Despite the recent rainfall in Phnom Penh, the wet season will not begin until Tuesday, five days later than last year, the government’s chief meteorologist said Sunday.
“Of course, today it looks like the start of the rainy season,” said Seth Vannareth, director of the meteorology department at the Ministry of Water Resources and Meteorology.
“Technically, we speculate that the rains will start May 2.”
She did not explain how her office pinpointed the precise start of the monsoon.
Farmers should get ready to plant wet season crops, she said, adding that rains will be heavier at the start than at the end of the season.
So far this year, rainfall across Cambodia had been “about normal,” she said, with about 10 cm falling in coastal areas, 5 cm in Phnom Penh, 9 cm at the Tonle Sap Lake and over 12 cm in the provinces bordering Vietnam.
Nouv Saroeun, director of the sewage office at the Public Works Department in Phnom Penh, said the city is trying to reduce flooding during the rainy season.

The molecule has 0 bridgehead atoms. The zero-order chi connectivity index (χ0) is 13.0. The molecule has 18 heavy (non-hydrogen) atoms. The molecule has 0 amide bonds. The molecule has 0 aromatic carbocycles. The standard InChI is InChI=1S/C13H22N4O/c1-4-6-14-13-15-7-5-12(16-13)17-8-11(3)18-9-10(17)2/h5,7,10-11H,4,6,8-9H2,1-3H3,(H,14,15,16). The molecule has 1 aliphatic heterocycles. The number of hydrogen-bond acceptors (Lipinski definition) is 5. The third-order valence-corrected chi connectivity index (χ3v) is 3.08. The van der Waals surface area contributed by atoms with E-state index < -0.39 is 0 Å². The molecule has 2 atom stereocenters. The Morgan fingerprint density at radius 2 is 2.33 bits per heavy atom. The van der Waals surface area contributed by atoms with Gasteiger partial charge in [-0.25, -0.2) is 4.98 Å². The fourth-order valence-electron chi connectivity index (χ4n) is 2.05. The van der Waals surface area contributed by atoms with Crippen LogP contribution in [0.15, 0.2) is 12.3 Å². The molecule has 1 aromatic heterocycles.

In the dry season, between 100,000 and 150,000 cubic meters of water flow through city sewers, said Nouv Saroeun. But each instance of rain adds between 30,000 and 50,000 cubic meters to the flow.
The city’s seven sewage pumping stations are all currently functioning and would not be affected by ongoing power outages, Nouv Saroeun said.
The three most flood-prone areas of the city are Wat Phnom, Boeng Kak lake and Kampuchea Krom boulevard, he said, noting that flood waters usually recede in two to three hours, six at the most.